Background. Both hepatitis B and C are major health concerns in Taiwan. The goal of this study was to determine how risk factors for hepatitis B and C differed in this study population. It was also hoped that the data might help determine how age and place of residence affect hepatitis risk factors. Methods. Complete serum and hepatitis marker analysis (HBsAg and AntiHCV) was done for 282 individuals over 65 years old. Of these, 254 were interviewed for risk factor analysis. Results. Of the 282 subjects, 8.2% were HBsAg+, 27.3% were AntiHCV+, and 3.2% were both HBsAg+ and AntiHCV+. AntiHCV+ subjects were more likely than AntiHCV-subjects to have had frequent medical injections, odds ratio (OR) = 2.94, 957% confidence interval (CI) (1.68, 5.12), and it was the only independent risk factor for determining AntiHCV+, OR = 3.26, 95% CI (1.85, 6.11) (N = 254). The AntiHCV+ group had higher alanine and asparate aminotransferase levels but lower cholesterol and triglyceride levels than AntiHCV- and HBsAg+ groups (p < .0001). Abnormal ALT existed in 40.3% of AntiHCV+ and 10.7% of AntiHCV- cases. ALT was associated with AntiHCV and sex, although abnormal AST was only associated with AntiHCV. Conclusions. AntiHCV was closely related with frequent medical injections and was the primary risk factor for abnormal ALT and AST levels in this study population. It appears that frequent medical injections are an important risk factor because of the previously common habit of reusing syringes. This is of major concern to elders in Taiwan because of their much greater likelihood of repeated exposure.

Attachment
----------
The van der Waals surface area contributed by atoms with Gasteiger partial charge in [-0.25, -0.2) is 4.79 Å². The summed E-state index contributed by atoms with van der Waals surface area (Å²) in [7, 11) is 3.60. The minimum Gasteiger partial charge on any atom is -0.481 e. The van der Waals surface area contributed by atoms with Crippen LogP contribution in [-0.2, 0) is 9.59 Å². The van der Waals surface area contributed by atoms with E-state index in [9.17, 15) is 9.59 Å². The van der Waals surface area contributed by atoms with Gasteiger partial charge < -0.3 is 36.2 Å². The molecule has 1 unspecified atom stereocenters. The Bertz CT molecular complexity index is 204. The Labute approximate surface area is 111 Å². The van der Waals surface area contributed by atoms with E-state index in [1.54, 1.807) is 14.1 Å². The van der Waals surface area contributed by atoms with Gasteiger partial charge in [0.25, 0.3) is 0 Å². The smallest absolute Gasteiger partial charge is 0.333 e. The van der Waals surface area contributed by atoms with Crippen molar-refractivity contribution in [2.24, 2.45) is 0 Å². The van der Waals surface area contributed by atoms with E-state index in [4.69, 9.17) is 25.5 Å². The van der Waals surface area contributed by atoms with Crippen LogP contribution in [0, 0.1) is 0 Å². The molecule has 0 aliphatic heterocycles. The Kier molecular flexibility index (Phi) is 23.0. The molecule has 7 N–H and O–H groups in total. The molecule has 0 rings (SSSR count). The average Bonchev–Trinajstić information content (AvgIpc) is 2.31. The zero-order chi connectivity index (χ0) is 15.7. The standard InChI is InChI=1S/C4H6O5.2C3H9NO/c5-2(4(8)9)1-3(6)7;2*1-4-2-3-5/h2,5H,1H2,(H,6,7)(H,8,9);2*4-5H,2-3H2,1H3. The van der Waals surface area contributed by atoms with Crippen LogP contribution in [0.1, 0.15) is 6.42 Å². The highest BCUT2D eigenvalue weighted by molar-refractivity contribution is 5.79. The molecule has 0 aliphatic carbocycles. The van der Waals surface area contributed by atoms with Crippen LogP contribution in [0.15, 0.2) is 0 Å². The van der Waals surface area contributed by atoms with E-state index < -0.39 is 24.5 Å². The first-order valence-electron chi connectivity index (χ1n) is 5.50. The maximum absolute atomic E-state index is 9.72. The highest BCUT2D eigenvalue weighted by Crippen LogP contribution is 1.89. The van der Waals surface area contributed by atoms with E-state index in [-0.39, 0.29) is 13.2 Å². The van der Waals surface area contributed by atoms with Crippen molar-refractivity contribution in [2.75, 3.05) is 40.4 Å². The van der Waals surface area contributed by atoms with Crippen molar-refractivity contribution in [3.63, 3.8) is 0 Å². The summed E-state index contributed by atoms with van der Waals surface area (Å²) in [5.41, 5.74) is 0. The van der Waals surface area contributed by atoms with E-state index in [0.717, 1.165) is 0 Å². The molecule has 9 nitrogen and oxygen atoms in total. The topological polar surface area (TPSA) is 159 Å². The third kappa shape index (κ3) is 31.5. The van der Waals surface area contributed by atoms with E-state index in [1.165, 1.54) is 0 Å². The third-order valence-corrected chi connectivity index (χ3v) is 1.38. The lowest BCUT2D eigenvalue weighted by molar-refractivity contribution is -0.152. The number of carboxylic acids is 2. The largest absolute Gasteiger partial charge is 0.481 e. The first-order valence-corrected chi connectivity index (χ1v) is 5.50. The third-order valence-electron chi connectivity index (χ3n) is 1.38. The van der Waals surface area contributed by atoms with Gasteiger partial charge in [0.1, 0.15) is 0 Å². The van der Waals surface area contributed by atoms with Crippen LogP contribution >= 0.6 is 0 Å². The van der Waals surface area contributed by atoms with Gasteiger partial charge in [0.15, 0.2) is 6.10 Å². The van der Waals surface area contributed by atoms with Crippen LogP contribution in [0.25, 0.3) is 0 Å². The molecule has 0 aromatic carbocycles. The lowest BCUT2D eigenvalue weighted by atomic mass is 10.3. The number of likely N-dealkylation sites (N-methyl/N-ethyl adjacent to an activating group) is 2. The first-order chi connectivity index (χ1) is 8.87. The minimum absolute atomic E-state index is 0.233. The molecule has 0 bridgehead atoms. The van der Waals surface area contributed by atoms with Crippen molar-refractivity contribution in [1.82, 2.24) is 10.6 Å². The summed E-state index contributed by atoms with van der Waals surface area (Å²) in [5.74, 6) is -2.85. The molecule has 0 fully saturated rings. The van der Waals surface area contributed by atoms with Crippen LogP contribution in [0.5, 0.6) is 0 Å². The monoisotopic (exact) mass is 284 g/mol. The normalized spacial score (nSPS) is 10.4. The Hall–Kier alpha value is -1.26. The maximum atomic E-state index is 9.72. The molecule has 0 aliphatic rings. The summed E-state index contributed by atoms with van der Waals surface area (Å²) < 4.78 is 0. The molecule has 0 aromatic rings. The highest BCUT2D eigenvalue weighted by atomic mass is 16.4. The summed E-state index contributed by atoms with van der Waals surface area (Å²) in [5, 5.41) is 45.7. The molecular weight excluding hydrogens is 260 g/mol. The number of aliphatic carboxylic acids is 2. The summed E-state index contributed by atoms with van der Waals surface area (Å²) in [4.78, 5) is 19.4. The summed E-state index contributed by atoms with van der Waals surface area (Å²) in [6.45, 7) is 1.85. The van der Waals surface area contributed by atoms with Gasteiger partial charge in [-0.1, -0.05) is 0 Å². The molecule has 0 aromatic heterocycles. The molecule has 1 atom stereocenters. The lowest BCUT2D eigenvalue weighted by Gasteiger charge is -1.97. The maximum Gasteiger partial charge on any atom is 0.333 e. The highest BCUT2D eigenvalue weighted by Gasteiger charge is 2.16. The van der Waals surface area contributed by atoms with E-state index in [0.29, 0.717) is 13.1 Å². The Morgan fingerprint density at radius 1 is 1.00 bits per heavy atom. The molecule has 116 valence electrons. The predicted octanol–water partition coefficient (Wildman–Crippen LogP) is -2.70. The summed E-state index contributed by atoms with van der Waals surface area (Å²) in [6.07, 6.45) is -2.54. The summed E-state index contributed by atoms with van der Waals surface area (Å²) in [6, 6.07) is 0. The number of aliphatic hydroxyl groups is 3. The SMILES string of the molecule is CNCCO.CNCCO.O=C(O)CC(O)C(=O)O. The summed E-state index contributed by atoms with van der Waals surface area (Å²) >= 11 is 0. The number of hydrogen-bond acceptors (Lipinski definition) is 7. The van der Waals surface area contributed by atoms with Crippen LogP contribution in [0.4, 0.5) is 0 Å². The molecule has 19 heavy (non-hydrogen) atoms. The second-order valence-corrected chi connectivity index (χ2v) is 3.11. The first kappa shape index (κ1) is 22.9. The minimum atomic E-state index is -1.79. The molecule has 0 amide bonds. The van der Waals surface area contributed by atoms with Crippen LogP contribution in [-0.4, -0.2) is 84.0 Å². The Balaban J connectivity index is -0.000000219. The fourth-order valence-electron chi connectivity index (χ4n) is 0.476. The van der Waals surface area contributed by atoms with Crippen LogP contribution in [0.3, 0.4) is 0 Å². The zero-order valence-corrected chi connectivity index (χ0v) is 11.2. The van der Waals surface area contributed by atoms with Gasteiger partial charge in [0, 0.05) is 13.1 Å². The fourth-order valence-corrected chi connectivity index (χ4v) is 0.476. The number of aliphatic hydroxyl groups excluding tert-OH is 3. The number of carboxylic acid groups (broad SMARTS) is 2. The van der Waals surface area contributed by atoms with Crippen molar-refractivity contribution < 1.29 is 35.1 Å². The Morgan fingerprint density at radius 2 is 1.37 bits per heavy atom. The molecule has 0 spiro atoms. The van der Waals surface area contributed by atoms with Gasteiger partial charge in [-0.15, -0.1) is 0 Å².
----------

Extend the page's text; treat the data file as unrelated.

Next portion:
|Journal||Journals of Gerontology - Series A Biological Sciences and Medical Sciences|
|Publication status||Published - 1998|
All Science Journal Classification (ASJC) codes
- Geriatrics and Gerontology